October 15th, 2012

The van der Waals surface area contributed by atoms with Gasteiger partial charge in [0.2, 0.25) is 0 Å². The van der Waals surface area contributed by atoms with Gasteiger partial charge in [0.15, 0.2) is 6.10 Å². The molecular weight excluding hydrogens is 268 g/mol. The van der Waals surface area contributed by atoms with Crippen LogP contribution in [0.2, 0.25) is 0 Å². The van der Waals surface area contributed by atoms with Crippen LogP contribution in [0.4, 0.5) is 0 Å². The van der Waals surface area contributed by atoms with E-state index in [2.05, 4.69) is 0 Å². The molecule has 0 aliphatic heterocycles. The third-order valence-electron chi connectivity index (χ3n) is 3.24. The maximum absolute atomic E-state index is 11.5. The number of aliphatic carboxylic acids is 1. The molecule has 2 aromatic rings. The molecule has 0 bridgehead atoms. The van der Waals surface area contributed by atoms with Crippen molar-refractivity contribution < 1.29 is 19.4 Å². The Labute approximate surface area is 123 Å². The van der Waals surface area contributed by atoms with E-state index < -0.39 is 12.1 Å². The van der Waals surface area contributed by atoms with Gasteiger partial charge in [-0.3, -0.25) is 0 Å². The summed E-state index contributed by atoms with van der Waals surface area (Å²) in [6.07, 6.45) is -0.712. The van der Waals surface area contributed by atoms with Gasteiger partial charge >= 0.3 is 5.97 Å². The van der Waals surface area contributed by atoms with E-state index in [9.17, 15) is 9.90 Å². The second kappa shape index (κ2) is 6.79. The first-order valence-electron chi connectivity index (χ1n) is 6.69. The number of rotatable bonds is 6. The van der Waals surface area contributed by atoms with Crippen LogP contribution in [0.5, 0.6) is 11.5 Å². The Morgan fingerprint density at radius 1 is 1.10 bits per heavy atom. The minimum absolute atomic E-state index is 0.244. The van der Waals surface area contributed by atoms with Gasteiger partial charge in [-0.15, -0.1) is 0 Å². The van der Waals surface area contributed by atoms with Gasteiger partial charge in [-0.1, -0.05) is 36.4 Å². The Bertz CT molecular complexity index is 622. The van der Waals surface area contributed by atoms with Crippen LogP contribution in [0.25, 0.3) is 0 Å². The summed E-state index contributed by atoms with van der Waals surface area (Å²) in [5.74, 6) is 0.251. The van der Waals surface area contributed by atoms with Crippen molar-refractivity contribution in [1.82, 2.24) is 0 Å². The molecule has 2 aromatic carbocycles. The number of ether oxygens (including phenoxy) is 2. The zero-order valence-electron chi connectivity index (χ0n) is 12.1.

One of the most popular venues during the Olympic Winter Games is always the skating arena. Although speed skating has gained notoriety in recent years, largely due to the success and popularity of Apolo Anton Ohno, the big drawing card has been and will undoubtedly continue to be figure skating. Figure skating is not a single event but rather a series of separate competitions. There are competitions for Menâ€™s, Ladies, www.directtelevisionpackages.com, Pairs skating and Ice Dancing. The founding father of figure skating is Jackson Haines. This American lived in the Civil War era and was both a ballet dancer and a skater.I was looking for more information and found it here. He combined the two sports and founded figure skating. This new-found sport was not well received in the United States but was in his travels to Vienna, Austria. This is where the â€œInternational Style of Figure Skatingâ€ first appeared. It was not until the beginning of the 20th century, and long after Hainesâ€™ passing, that figure skating began its rise to popularity back home in the United States. A significant rise in figure skating popularity can be traced to just after World War II and to the introduction of television. As television coverage became more popular and prominent so too did figure skating. Richard â€œDickâ€ Button was dominant after World War II and transitioned into a mainstay in television commentary. Scott Hamilton dominated the early 1980â€™s and also transitioned into broadcasting. Also noteworthy are Todd Eldredge, Johnny Weir and, currently, Jeremy Abbott. The Ladies competition has been driven to prominence through the efforts of such notables as Peggy Fleming, Janet Lynn, Linda Fratianne and, perhaps most dominate of any skater, Michelle Kwan.